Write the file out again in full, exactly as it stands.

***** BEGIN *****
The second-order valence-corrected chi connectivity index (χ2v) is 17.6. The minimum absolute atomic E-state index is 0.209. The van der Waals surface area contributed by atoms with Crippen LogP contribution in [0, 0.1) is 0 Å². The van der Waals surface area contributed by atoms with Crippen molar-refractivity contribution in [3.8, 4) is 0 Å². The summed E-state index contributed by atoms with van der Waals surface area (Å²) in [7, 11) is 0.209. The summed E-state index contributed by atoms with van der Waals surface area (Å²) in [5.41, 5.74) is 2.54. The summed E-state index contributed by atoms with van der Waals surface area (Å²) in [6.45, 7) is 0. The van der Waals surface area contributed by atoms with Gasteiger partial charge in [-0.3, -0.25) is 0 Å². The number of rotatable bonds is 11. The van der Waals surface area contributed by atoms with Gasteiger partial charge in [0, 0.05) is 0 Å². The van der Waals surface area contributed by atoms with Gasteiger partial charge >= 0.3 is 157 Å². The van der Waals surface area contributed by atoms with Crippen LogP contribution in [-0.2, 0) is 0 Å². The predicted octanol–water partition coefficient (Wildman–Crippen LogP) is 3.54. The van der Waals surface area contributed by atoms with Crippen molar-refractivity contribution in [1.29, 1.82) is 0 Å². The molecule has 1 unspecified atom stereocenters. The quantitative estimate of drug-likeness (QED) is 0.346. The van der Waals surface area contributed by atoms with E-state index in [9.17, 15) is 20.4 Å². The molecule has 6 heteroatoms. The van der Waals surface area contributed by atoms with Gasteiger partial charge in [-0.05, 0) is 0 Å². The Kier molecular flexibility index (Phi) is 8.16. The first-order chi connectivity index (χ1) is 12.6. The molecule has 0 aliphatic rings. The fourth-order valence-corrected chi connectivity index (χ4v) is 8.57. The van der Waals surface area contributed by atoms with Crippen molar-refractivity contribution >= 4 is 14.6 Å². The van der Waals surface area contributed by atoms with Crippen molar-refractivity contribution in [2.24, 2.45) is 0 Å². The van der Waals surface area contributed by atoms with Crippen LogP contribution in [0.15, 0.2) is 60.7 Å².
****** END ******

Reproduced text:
The second-order valence-corrected chi connectivity index (χ2v) is 17.6. The minimum absolute atomic E-state index is 0.209. The van der Waals surface area contributed by atoms with Crippen LogP contribution in [0, 0.1) is 0 Å². The van der Waals surface area contributed by atoms with Crippen molar-refractivity contribution in [3.8, 4) is 0 Å². The summed E-state index contributed by atoms with van der Waals surface area (Å²) in [7, 11) is 0.209. The summed E-state index contributed by atoms with van der Waals surface area (Å²) in [5.41, 5.74) is 2.54. The summed E-state index contributed by atoms with van der Waals surface area (Å²) in [6.45, 7) is 0. The van der Waals surface area contributed by atoms with Gasteiger partial charge in [-0.3, -0.25) is 0 Å². The number of rotatable bonds is 11. The van der Waals surface area contributed by atoms with Gasteiger partial charge in [0, 0.05) is 0 Å². The van der Waals surface area contributed by atoms with Gasteiger partial charge >= 0.3 is 157 Å². The van der Waals surface area contributed by atoms with Crippen LogP contribution in [-0.2, 0) is 0 Å². The predicted octanol–water partition coefficient (Wildman–Crippen LogP) is 3.54. The van der Waals surface area contributed by atoms with Crippen molar-refractivity contribution in [1.29, 1.82) is 0 Å². The molecule has 1 unspecified atom stereocenters. The quantitative estimate of drug-likeness (QED) is 0.346. The van der Waals surface area contributed by atoms with E-state index in [9.17, 15) is 20.4 Å². The molecule has 6 heteroatoms. The van der Waals surface area contributed by atoms with Gasteiger partial charge in [-0.05, 0) is 0 Å². The Kier molecular flexibility index (Phi) is 8.16. The first-order chi connectivity index (χ1) is 12.6. The molecule has 0 aliphatic rings. The fourth-order valence-corrected chi connectivity index (χ4v) is 8.57. The van der Waals surface area contributed by atoms with Crippen molar-refractivity contribution >= 4 is 14.6 Å². The van der Waals surface area contributed by atoms with Crippen molar-refractivity contribution in [2.24, 2.45) is 0 Å². The van der Waals surface area contributed by atoms with Crippen LogP contribution in [0.15, 0.2) is 60.7 Å².